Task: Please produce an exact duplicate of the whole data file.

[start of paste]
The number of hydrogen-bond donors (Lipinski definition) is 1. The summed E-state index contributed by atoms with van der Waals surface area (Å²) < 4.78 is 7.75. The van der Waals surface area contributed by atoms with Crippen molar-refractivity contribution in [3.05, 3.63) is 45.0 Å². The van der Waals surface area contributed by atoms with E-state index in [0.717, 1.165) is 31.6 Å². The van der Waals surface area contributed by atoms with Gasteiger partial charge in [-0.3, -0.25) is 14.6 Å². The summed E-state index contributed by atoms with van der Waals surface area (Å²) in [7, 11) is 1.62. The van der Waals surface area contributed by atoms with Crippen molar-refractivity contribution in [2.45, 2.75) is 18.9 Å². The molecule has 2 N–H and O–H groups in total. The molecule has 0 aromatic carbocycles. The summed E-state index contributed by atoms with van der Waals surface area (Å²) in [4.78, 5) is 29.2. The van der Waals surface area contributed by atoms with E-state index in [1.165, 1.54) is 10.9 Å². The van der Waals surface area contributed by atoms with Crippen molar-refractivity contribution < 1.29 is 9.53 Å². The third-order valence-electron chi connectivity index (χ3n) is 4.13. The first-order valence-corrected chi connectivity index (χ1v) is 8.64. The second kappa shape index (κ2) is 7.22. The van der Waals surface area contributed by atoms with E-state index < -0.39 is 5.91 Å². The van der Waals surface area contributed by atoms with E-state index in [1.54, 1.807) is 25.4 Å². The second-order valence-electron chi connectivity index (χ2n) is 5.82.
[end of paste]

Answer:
The number of hydrogen-bond donors (Lipinski definition) is 1. The summed E-state index contributed by atoms with van der Waals surface area (Å²) < 4.78 is 7.75. The van der Waals surface area contributed by atoms with Crippen molar-refractivity contribution in [3.05, 3.63) is 45.0 Å². The van der Waals surface area contributed by atoms with E-state index in [0.717, 1.165) is 31.6 Å². The van der Waals surface area contributed by atoms with Gasteiger partial charge in [-0.3, -0.25) is 14.6 Å². The summed E-state index contributed by atoms with van der Waals surface area (Å²) in [7, 11) is 1.62. The van der Waals surface area contributed by atoms with Crippen molar-refractivity contribution in [2.45, 2.75) is 18.9 Å². The molecule has 2 N–H and O–H groups in total. The molecule has 0 aromatic carbocycles. The summed E-state index contributed by atoms with van der Waals surface area (Å²) in [4.78, 5) is 29.2. The van der Waals surface area contributed by atoms with E-state index in [1.165, 1.54) is 10.9 Å². The van der Waals surface area contributed by atoms with Crippen molar-refractivity contribution < 1.29 is 9.53 Å². The third-order valence-electron chi connectivity index (χ3n) is 4.13. The first-order valence-corrected chi connectivity index (χ1v) is 8.64. The second kappa shape index (κ2) is 7.22. The van der Waals surface area contributed by atoms with E-state index < -0.39 is 5.91 Å². The van der Waals surface area contributed by atoms with E-state index in [1.54, 1.807) is 25.4 Å². The second-order valence-electron chi connectivity index (χ2n) is 5.82.